If you're thinking the holiday shopping season has crept up sooner in the year than usual, you might be right.
The buying and selling “is off to an earlier start than any other holiday season I can remember,” said Marshal Cohen, who follows retail as chief industry analyst for the NPD Group.
Because most big national retailers already have announced their Black Friday (and Thanksgiving) hours and specials, shoppers have started mapping out strategies and others have headed for the stores, Cohen said.
NPD's “Holiday Shop-o-Meter,” a new tool powered by CivicScience, indicates that consumers have finished 8 percent of their shopping, and 2 percent of consumers have finished 80 percent to all of their shopping.
Former U.S. Treasury Secretary Timothy Geithner, who played a central role in the government's response to the financial crisis of 2008-09, is joining private equity firm Warburg Pincus LLC.
The firm said Geithner will serve as its president and managing director starting March 1. Geithner led the Federal Reserve Bank of New York for more than five years before being becoming Treasury secretary in 2009.
The Washington Post Co. is changing its name to Graham Holdings to reflect the sale of its namesake newspaper.
The switch will become official Nov. 29, and its New York Stock Exchange ticker symbol will change to “GHC” from “WPO.”
The company closed the sale of most of its newspaper business to Amazon CEO Jeff Bezos on Oct. 1. Its remaining holdings include the Kaplan education business; several television stations and Phoenix-based Cable One; and Slate and Foreign policy magazines.
LOS ANGELES — More than six in 10 older Americans have become the “family bank,” giving financial support to relatives even if it means delaying their own retirements, according to a new survey.
Among people age 50 and older, 62 percent gave monetary assistance to a family member in the last five years, either one-time help or ongoing support, according to the study by Merrill Lynch Global Wealth Management and research firm Age Wave.
The average amount of assistance is $14,900.
The report, titled “Are You the Family Bank? Can You Afford to Be?,” underscores the myriad financial pressures facing the 50-plus crowd. Rather than stowing away money for their own rapidly approaching and often underfunded retirements, many people are writing checks to adult children or aging parents.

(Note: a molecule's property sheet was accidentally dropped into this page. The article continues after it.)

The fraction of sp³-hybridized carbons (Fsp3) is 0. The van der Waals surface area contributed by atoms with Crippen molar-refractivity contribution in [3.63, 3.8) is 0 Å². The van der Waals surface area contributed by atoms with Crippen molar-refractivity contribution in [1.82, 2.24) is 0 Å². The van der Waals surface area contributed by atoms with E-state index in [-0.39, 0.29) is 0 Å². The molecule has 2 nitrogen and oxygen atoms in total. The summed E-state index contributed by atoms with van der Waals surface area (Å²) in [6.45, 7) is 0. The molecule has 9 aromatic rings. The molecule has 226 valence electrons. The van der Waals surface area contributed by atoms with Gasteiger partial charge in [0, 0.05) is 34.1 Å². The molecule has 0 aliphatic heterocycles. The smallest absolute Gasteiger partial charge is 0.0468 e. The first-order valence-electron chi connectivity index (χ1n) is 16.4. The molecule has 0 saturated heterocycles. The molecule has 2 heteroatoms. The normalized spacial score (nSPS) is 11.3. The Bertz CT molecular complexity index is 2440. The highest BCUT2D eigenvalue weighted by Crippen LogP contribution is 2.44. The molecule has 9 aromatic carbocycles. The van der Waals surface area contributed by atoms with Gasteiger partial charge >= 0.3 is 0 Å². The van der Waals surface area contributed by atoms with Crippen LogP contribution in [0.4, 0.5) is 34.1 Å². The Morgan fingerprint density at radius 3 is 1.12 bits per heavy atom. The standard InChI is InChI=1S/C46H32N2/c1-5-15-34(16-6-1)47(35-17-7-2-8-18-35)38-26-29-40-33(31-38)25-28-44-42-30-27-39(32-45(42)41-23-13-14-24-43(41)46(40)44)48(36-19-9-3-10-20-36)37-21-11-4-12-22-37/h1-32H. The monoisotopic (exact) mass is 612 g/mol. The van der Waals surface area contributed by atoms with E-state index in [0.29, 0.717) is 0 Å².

“The role of the family bank is often assigned to those who saved and invested responsibly,” the report says. “In fact, the more financially responsible you are, the more likely other family members will consider you to be the family bank.”
Among parents with adult children, 68 percent have given them assistance, according to the survey.
The study also underscores the friction in some families.
Said one unidentified poll respondent: “I thought I would be supplementing my grandchildren's college funds. It turns out I was the college fund.” — The Los Angeles Times
SAN FRANCISCO — Yahoo is expanding its efforts to protect its users' online activities from prying eyes by encrypting all the communications and other information flowing into the Internet company's data centers around the world.
The commitment announced Monday by Yahoo Inc. CEO Marissa Mayer follows a recent Washington Post report that the National Security Agency has been hacking into the communications lines of the data centers run by Yahoo and Google Inc. to intercept information about what people do and say online.
Yahoo had previously promised to encrypt its email service by early January. Now, the Sunnyvale, Calif., company plans to have all data encrypted by the end of March to make it more difficult for unauthorized parties to decipher the information. — AP
NEW YORK — A federal appeals court is ordering a lower court to reconsider Apple’s attempt to block eight Samsung phones from the U.S. market because the products violate patents held by Apple.
The appeals court says the lower court should reconsider Apple’s request for a permanent injunction on the grounds that Samsung’s products infringe three utility patents. It says the U.S. District Court for the Northern District of California was right to deny Apple the injunction based on three design patents and the general appearance of the products.
Apple sued Samsung in April 2011, and last year a jury awarded Apple more than $1 billion. The award was reduced and a new trial was ordered.
Apple wants $380 million, and Samsung says it should have to pay only $52 million. — AP